How Gambling Affects Individuals and Society

Gambling is an activity where people risk money or items of value in the hope of winning. It may include slot machines, poker or card games, sports betting such as horse racing or football accumulators and lotteries. Moreover, gambling can be considered as a recreational activity that brings pleasure and excitement to its participants. It is a form of entertainment that enables people to socialize with friends and have fun in a pleasant environment. However, it is important to remember that gambling can have negative effects when done excessively.

The main reason why many consumers are attracted to gambling is the dream of winning money. It is also common for people to gamble as a way to relieve boredom or loneliness, such as after a stressful day at work or following a fight with their spouse. Additionally, gambling can help people develop a sense of control over their life. Similarly to how insurance is set, in which actuaries use probability theory to calculate appropriate premiums, gamblers can apply mathematical models to make informed decisions.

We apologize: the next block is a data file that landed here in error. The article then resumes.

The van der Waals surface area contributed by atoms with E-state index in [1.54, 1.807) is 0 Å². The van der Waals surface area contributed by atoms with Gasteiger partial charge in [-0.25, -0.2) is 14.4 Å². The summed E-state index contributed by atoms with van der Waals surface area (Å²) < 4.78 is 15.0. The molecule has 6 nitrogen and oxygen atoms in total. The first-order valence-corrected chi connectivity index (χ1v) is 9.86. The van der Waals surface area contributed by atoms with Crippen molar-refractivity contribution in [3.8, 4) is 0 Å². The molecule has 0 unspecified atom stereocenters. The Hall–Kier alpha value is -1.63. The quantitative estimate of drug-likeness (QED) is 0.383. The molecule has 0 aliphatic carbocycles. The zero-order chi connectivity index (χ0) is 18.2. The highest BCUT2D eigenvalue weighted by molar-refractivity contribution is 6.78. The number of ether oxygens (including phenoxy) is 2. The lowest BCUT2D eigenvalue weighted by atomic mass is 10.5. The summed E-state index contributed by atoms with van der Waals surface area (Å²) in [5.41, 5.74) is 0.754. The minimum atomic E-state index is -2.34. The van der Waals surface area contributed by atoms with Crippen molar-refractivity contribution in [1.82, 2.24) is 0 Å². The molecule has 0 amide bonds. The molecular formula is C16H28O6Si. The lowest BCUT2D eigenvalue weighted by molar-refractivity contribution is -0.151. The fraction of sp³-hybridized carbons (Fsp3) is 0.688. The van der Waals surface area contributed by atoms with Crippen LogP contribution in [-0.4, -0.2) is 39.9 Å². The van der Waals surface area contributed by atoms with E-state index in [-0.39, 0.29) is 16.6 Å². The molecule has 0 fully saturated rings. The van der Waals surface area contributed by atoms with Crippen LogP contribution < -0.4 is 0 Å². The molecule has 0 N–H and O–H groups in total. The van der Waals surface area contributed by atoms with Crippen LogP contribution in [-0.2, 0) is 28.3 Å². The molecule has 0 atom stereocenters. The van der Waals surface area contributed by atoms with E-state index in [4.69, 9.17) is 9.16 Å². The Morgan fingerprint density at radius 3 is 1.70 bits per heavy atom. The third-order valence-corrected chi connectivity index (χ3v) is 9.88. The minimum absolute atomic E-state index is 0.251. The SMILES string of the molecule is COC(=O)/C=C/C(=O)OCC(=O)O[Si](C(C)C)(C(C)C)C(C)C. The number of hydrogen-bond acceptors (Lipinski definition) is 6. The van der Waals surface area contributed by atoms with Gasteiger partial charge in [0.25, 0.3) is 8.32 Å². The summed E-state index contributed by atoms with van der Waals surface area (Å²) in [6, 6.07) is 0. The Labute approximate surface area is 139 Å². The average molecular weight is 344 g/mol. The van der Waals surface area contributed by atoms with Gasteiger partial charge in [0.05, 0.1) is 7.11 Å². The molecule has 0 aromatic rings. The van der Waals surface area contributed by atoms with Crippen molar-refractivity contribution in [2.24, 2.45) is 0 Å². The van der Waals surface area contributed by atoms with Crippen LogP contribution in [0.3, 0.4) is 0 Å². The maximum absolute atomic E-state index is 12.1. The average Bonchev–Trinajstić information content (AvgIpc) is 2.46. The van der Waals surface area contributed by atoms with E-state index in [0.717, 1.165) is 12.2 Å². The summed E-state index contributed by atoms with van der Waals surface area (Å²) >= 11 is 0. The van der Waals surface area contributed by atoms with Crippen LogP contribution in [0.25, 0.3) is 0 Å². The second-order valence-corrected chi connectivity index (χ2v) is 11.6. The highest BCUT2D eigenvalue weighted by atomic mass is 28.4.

Gambling affects individuals and society in a variety of ways. These impacts are categorized into classes of benefits and costs that manifest at personal, interpersonal and community/societal levels (Fig. 1). The personal and interpersonal levels pertain to gamblers and their closest friends, family, and colleagues. Gambling’s negative impacts can increase debt and financial strain, which can have devastating consequences, such as escalating into bankruptcy and homelessness.